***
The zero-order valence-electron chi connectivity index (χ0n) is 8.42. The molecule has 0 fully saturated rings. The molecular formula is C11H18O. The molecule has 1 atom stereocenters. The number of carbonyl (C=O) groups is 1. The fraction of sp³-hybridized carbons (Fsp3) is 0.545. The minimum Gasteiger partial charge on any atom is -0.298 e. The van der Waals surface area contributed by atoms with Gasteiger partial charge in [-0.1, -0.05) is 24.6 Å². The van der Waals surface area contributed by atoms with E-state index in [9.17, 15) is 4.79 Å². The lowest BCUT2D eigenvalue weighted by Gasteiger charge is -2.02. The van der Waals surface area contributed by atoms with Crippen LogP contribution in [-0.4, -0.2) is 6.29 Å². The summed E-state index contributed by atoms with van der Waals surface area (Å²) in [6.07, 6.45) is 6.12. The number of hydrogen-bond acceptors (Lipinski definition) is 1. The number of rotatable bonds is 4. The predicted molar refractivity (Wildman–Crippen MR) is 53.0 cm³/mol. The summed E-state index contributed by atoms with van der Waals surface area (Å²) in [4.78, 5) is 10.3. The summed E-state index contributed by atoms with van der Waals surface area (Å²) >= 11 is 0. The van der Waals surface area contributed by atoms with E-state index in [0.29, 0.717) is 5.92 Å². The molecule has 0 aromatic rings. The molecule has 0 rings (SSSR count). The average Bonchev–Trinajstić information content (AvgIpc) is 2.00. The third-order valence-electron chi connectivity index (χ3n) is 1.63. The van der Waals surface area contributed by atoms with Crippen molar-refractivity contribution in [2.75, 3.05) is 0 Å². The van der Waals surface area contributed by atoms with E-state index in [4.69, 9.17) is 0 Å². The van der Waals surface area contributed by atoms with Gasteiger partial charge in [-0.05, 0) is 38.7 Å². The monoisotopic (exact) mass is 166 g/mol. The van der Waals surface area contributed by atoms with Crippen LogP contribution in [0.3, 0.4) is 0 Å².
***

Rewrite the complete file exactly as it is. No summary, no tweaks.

The zero-order valence-electron chi connectivity index (χ0n) is 8.42. The molecule has 0 fully saturated rings. The molecular formula is C11H18O. The molecule has 1 atom stereocenters. The number of carbonyl (C=O) groups is 1. The fraction of sp³-hybridized carbons (Fsp3) is 0.545. The minimum Gasteiger partial charge on any atom is -0.298 e. The van der Waals surface area contributed by atoms with Gasteiger partial charge in [-0.1, -0.05) is 24.6 Å². The van der Waals surface area contributed by atoms with E-state index in [9.17, 15) is 4.79 Å². The lowest BCUT2D eigenvalue weighted by Gasteiger charge is -2.02. The van der Waals surface area contributed by atoms with Crippen LogP contribution in [-0.4, -0.2) is 6.29 Å². The summed E-state index contributed by atoms with van der Waals surface area (Å²) in [6.07, 6.45) is 6.12. The number of hydrogen-bond acceptors (Lipinski definition) is 1. The number of rotatable bonds is 4. The predicted molar refractivity (Wildman–Crippen MR) is 53.0 cm³/mol. The summed E-state index contributed by atoms with van der Waals surface area (Å²) in [4.78, 5) is 10.3. The summed E-state index contributed by atoms with van der Waals surface area (Å²) >= 11 is 0. The van der Waals surface area contributed by atoms with E-state index in [0.29, 0.717) is 5.92 Å². The molecule has 0 aromatic rings. The molecule has 0 rings (SSSR count). The average Bonchev–Trinajstić information content (AvgIpc) is 2.00. The third-order valence-electron chi connectivity index (χ3n) is 1.63. The van der Waals surface area contributed by atoms with Crippen molar-refractivity contribution in [2.75, 3.05) is 0 Å². The van der Waals surface area contributed by atoms with E-state index in [4.69, 9.17) is 0 Å². The van der Waals surface area contributed by atoms with Gasteiger partial charge in [-0.05, 0) is 38.7 Å². The monoisotopic (exact) mass is 166 g/mol. The van der Waals surface area contributed by atoms with Crippen LogP contribution in [0.3, 0.4) is 0 Å².